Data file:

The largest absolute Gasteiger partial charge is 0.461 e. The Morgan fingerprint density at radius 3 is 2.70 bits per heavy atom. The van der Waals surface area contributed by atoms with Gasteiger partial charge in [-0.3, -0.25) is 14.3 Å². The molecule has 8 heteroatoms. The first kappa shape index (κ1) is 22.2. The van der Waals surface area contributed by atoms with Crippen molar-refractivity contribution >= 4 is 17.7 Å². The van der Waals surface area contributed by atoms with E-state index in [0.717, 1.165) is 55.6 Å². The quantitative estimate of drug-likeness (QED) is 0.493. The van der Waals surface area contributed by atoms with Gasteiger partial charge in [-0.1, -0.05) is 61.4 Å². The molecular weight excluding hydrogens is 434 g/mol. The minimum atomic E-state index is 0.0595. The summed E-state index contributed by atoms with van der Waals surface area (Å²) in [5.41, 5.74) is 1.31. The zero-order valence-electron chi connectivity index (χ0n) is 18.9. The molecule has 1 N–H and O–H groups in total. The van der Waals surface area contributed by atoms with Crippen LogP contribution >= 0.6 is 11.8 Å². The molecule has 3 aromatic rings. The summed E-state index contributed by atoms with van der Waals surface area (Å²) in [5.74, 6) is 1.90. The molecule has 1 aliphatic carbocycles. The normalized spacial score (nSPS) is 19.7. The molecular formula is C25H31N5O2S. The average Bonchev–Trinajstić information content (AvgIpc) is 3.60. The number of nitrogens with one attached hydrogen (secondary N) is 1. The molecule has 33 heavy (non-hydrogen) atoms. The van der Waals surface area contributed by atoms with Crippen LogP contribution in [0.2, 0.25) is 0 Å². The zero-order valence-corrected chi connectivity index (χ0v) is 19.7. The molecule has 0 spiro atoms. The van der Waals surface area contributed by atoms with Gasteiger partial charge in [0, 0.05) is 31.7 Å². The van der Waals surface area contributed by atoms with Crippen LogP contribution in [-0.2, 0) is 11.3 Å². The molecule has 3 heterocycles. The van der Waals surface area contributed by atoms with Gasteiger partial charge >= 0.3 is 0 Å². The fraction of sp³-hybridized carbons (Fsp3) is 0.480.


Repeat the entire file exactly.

The largest absolute Gasteiger partial charge is 0.461 e. The Morgan fingerprint density at radius 3 is 2.70 bits per heavy atom. The van der Waals surface area contributed by atoms with Gasteiger partial charge in [-0.3, -0.25) is 14.3 Å². The molecule has 8 heteroatoms. The first kappa shape index (κ1) is 22.2. The van der Waals surface area contributed by atoms with Crippen molar-refractivity contribution >= 4 is 17.7 Å². The van der Waals surface area contributed by atoms with E-state index in [0.717, 1.165) is 55.6 Å². The quantitative estimate of drug-likeness (QED) is 0.493. The van der Waals surface area contributed by atoms with Gasteiger partial charge in [-0.1, -0.05) is 61.4 Å². The molecular weight excluding hydrogens is 434 g/mol. The minimum atomic E-state index is 0.0595. The summed E-state index contributed by atoms with van der Waals surface area (Å²) in [5.41, 5.74) is 1.31. The zero-order valence-electron chi connectivity index (χ0n) is 18.9. The molecule has 1 N–H and O–H groups in total. The van der Waals surface area contributed by atoms with Crippen LogP contribution >= 0.6 is 11.8 Å². The molecule has 3 aromatic rings. The summed E-state index contributed by atoms with van der Waals surface area (Å²) in [5.74, 6) is 1.90. The molecule has 1 aliphatic carbocycles. The normalized spacial score (nSPS) is 19.7. The molecular formula is C25H31N5O2S. The average Bonchev–Trinajstić information content (AvgIpc) is 3.60. The number of nitrogens with one attached hydrogen (secondary N) is 1. The molecule has 33 heavy (non-hydrogen) atoms. The van der Waals surface area contributed by atoms with Crippen LogP contribution in [0.2, 0.25) is 0 Å². The zero-order valence-corrected chi connectivity index (χ0v) is 19.7. The molecule has 0 spiro atoms. The van der Waals surface area contributed by atoms with Gasteiger partial charge in [0, 0.05) is 31.7 Å². The van der Waals surface area contributed by atoms with Crippen LogP contribution in [-0.2, 0) is 11.3 Å². The molecule has 3 heterocycles. The van der Waals surface area contributed by atoms with Gasteiger partial charge >= 0.3 is 0 Å². The fraction of sp³-hybridized carbons (Fsp3) is 0.480.